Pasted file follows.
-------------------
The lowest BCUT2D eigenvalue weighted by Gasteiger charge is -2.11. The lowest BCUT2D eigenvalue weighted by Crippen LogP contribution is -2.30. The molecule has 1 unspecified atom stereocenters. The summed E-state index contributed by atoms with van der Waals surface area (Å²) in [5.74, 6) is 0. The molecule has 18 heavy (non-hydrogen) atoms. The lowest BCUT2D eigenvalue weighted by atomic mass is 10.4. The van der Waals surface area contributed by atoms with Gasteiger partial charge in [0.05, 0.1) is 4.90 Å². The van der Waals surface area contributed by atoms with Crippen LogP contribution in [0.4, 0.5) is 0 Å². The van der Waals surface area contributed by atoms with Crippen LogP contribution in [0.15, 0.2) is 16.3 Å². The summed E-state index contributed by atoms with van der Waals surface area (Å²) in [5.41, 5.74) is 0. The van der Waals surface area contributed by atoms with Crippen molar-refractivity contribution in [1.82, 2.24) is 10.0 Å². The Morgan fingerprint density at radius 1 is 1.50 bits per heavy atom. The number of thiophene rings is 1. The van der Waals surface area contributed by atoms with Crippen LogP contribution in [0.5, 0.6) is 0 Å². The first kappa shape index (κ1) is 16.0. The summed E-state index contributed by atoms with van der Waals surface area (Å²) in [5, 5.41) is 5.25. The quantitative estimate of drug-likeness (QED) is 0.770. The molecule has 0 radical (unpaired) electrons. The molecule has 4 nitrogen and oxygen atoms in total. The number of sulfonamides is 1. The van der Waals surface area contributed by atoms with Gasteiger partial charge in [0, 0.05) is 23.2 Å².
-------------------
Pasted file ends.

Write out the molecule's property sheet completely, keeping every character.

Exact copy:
The lowest BCUT2D eigenvalue weighted by Gasteiger charge is -2.11. The lowest BCUT2D eigenvalue weighted by Crippen LogP contribution is -2.30. The molecule has 1 unspecified atom stereocenters. The summed E-state index contributed by atoms with van der Waals surface area (Å²) in [5.74, 6) is 0. The molecule has 18 heavy (non-hydrogen) atoms. The lowest BCUT2D eigenvalue weighted by atomic mass is 10.4. The van der Waals surface area contributed by atoms with Gasteiger partial charge in [0.05, 0.1) is 4.90 Å². The van der Waals surface area contributed by atoms with Crippen LogP contribution in [0.4, 0.5) is 0 Å². The van der Waals surface area contributed by atoms with Crippen LogP contribution in [0.15, 0.2) is 16.3 Å². The summed E-state index contributed by atoms with van der Waals surface area (Å²) in [5.41, 5.74) is 0. The van der Waals surface area contributed by atoms with Crippen molar-refractivity contribution in [1.82, 2.24) is 10.0 Å². The Morgan fingerprint density at radius 1 is 1.50 bits per heavy atom. The number of thiophene rings is 1. The van der Waals surface area contributed by atoms with Crippen LogP contribution in [0.5, 0.6) is 0 Å². The first kappa shape index (κ1) is 16.0. The summed E-state index contributed by atoms with van der Waals surface area (Å²) in [5, 5.41) is 5.25. The quantitative estimate of drug-likeness (QED) is 0.770. The molecule has 0 radical (unpaired) electrons. The molecule has 4 nitrogen and oxygen atoms in total. The number of sulfonamides is 1. The van der Waals surface area contributed by atoms with Gasteiger partial charge in [0, 0.05) is 23.2 Å².